$$\sqrt{{\sigma}_{1}^{2}+{\sigma}_{2}^{2}-{\sigma}_{1}{\sigma}_{2}}.$$
For a more detailed discussion on the theory of stress-strain relations and applications of FEM to problems in structural mechanics, see Cook, Robert D., David S. Malkus, and Michael E. Plesha, Concepts and Applications of Finite Element Analysis, 3rd edition, John Wiley & Sons, New York, 1989.
Consider a steel plate that is clamped along a right-angle inset at the lower-left corner, and pulled along a rounded cut at the upper-right corner. All other sides are free.
The steel plate has the following properties: Dimension: 1-by-1 meters; thickness 1 mm; inset is 1/3-by-1/3 meters. The rounded cut runs from (2/3, 1) to (1, 2/3). Young's modulus: 196 · 10^{3} (MN/m^{2}), Poisson's ratio: 0.31.
The curved boundary is subjected to an outward normal load of 500 N/m. We need to specify a surface traction; we therefore divide by the thickness 1 mm, thus the surface tractions should be set to 0.5 MN/m^{2}. We will use the force unit MN in this example.
We want to compute a number of interesting quantities, such as the x- and y-direction strains and stresses, the shear stress, and the von Mises effective stress.
Using the PDE app, set the application mode to Structural Mechanics, Plane Stress.
The CSG model can be made very quickly by drawing a polygon with corners in x = [0 2/3 1 1 1/3 1/3 0] and y = [1 1 2/3 0 0 1/3 1/3] and a circle with center in x = 2/3, y = 2/3 and radius 1/3.
The polygon is normally labeled P1 and the circle C1, and the CSG model of the steel plate is simply P1+C1.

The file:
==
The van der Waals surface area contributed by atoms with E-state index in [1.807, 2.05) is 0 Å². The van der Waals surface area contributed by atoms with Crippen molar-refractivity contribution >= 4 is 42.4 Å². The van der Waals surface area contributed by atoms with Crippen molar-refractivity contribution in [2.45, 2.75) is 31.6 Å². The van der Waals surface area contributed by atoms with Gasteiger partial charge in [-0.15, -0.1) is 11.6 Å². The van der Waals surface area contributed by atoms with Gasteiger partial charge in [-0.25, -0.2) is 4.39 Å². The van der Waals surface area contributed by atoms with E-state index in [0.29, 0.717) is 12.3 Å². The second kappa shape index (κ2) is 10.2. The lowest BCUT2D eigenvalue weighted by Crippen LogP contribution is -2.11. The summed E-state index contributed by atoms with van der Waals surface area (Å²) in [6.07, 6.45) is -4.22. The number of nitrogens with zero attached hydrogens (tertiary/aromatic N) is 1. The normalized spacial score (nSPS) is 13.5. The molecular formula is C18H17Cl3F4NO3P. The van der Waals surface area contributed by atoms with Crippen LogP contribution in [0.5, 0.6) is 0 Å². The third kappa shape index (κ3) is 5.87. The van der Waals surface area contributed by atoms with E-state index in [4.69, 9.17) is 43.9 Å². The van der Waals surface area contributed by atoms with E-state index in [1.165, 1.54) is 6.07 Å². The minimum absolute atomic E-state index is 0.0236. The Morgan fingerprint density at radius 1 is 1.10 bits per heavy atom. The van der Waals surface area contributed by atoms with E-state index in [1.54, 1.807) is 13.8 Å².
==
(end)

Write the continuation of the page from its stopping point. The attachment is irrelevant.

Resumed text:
Next, select Boundary Mode to specify the boundary conditions. First, remove all subdomain borders by selecting Remove All Subdomain Borders from the Boundary menu. The two boundaries at the inset in the lower left are clamped, i.e., Dirichlet conditions with zero displacements. The rounded cut is subject to a Neumann condition with q = 0 and g1 = 0.5*nx, g2 = 0.5*ny. The remaining boundaries are free (no normal stress), that is, a Neumann condition with q = 0 and g = 0.
The next step is to open the PDE Specification dialog box and enter the PDE parameters.
The E and ν (nu) parameters are Young's modulus and Poisson's ratio, respectively. There are no volume forces, so Kx and Ky are zero. ρ (rho) is not used in this mode. The material is homogeneous, so the same E and [[ν apply to the whole 2-D domain.
Initialize the mesh by clicking the Δ button. If you want, you can refine the mesh by clicking the Refine button.
The problem can now be solved by clicking the = button.
A number of different strain and stress properties can be visualized, such as the displacements u and v, the x- and y-direction strains and stresses, the shear stress, the von Mises effective stress, and the principal stresses and strains. All these properties can be selected from pop-up menus in the Plot Selection dialog box. A combination of scalar and vector properties can be plotted simultaneously by selecting different properties to be represented by color, height, vector field arrows, and displacements in a 3-D plot.
Select to plot the von Mises effective stress using color and the displacement vector field (u,v) using a deformed mesh. Select the Color and Deformed mesh plot types. To plot the von Mises effective stress, select von Mises from the pop-up menu in the Color row.
In areas where the gradient of the solution (the stress) is large, you need to refine the mesh to increase the accuracy of the solution. Select Parameters from the Solve menu and select the Adaptive mode check box. You can use the default options for adaptation, which are the Worst triangles triangle selection method with the Worst triangle fraction set to 0.5. Now solve the plane stress problem again. Select the Show Mesh option in the Plot Selection dialog box to see how the mesh is refined in areas where the stress is large.
Visualization of the von Mises Effective Stress and the Displacements Using Deformed Mesh